A Cardiologist’s Advice on Marijuana Use

Originally published May 7, 2024

Last updated May 7, 2024

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A graphic design of a green marijuana leaf

Recent studies presented by the American Heart Association linked marijuana use with negative cardiovascular effects — including a 34% increase in the risk of heart failure for daily users.

According to Antreas Hindoyan, MD, an interventional cardiologist for the USC Cardiac and Vascular Institute, part of Keck Medicine of USC, the new research supports a growing understanding of marijuana’s potential health impacts.

How does marijuana use impact cardiovascular health?

Smoking it damages the blood vessels, just like tobacco smoke. It triggers the fight-or-flight adrenaline release, which can cause abnormal heart rhythms.

It also affects the coronary beds and, with the new research, we know that it likely contributes to heart failure.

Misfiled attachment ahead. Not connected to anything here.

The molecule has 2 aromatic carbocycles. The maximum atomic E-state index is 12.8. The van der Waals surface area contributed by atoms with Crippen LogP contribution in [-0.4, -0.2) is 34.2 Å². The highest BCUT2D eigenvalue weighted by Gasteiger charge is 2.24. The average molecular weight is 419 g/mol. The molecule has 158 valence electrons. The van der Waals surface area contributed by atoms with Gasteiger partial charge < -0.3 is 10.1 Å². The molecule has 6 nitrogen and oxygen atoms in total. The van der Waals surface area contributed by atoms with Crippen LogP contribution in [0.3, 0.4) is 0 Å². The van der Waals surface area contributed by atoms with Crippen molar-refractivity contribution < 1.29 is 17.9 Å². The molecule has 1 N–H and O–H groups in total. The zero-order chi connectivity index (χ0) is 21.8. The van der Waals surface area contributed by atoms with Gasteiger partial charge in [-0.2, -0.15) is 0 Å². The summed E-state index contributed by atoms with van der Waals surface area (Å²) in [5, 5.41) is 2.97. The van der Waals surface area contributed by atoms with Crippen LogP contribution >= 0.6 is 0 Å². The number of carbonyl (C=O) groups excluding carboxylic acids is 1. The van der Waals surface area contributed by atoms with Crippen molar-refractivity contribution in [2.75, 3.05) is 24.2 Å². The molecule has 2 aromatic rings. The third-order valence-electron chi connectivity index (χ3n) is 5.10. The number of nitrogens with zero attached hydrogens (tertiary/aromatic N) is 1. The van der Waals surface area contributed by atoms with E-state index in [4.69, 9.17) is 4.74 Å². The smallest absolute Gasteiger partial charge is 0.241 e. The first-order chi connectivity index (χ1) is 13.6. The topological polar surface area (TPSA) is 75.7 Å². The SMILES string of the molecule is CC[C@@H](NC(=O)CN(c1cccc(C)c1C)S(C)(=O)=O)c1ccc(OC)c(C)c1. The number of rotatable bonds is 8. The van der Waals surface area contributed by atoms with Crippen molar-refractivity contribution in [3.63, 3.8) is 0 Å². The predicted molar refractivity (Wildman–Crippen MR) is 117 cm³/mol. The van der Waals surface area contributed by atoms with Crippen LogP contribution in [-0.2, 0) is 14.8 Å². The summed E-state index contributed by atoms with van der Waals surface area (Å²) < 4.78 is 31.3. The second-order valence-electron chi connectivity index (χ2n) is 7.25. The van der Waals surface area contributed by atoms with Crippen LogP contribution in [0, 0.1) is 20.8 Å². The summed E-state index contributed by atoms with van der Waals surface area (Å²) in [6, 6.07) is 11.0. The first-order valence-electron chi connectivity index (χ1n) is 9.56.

“I recommend a cautionary approach….I think the evidence will only become stronger…”

Antreas Hindoyan, MD

How should users evaluate their risks?

I recommend a cautionary approach. More robust studies are needed, but I think the evidence will only become stronger, including in relation to heart failure, heart attacks, arrhythmias and strokes.

What do you tell your patients?

Marijuana use is something you can change. By limiting or stopping it, you’ll be helping yourself. The findings are especially important as more and more older people gravitate to marijuana use.

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Michael Juliani
Michael Juliani is the managing editor of USC Health.

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USC Health Magazine 2024 Issue #1

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